They're called "les nopos", or les nouveaux pauvres (the new poor). Unlike les bobos, whose down-at-heel lifestyles are a denial of their healthy bank accounts, les nopos lead lives of indulgence they simply cannot afford. Their bank managers may be phoning every other day, their credit cards may have been cancelled and their daily lives may be a tightrope walk across the abyss of bankruptcy, but they continue to lead lives of relative excess, working on the theory they may be dead tomorrow.
Les nopos as a social construct were first brought to my attention by my good friend, the ever stylish Esther Loonen. As well as being one of Paris' most celebrated new children's fashion designers (Lili And The Funky Boys), Esther and her hubby, Jules are the Showgirl's and mine partners in newly impoverished Parisian crime. Despite the ever present spectre of financial disaster, we forge ahead, eating at a restaurant here, organising a modest little European mini-break there. It's not exactly Marie-Antoinette, let-them-eat-cake excess (that's the exclusive preserve of people who actually do have money to fall back on, and besides, our deeply instilled Protestant work ethic would never allow for that kind of completely irresponsible behaviour), but there is a certain cavalier fatalism to it all.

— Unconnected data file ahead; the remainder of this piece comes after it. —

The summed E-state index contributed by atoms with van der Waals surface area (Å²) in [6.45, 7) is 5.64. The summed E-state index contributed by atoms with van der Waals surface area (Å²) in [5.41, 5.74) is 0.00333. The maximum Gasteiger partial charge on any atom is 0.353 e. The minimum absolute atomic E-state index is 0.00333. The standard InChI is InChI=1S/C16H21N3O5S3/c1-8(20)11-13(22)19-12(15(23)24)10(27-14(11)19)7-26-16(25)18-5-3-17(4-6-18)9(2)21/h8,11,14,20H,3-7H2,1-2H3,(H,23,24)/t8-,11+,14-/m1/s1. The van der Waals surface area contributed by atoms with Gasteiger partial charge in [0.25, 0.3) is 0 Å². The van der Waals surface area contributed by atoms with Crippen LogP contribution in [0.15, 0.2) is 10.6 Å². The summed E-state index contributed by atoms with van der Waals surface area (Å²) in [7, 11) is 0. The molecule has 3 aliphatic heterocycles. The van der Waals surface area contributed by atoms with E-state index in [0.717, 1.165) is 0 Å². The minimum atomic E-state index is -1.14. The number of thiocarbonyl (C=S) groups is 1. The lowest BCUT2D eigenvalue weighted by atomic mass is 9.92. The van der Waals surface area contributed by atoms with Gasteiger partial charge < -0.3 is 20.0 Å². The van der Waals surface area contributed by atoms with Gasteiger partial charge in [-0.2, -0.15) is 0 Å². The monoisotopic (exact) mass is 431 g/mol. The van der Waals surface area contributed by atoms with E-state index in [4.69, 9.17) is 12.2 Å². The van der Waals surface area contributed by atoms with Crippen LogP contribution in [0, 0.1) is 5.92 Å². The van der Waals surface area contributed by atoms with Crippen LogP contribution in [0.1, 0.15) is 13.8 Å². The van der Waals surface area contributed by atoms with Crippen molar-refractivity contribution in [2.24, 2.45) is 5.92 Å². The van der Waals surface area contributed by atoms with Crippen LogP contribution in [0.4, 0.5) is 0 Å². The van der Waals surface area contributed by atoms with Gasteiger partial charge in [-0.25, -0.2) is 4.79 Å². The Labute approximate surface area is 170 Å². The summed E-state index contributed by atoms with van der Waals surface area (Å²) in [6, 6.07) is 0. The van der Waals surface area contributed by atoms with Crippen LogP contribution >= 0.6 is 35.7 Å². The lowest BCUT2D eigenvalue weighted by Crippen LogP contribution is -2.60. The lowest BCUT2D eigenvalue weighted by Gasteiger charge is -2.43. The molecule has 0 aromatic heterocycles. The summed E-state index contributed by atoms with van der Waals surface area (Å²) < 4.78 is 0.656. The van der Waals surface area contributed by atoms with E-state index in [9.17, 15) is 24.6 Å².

Sure, the pile of available euros seems to dwindle with every passing day. Yes, unemployment in the Euro zone has climbed to an historic high. Of course, working as a writer in one of the world's most expensive cities while supporting a wife and child is akin to madness. But what are you going to do? Sit around at home eating lentils? Spend the day nervously watching movement of the global stock markets? Life is short. If you're going to take time each day to count anything at all, it should be your blessings, not your savings.
No, global economic crisis or not, I refuse to be bowed. I reject the recession. I am a proud, card-carrying member of les nouveaux pauvres. Vive les nopos!
Now, where did I put that Greek Island travel brochure?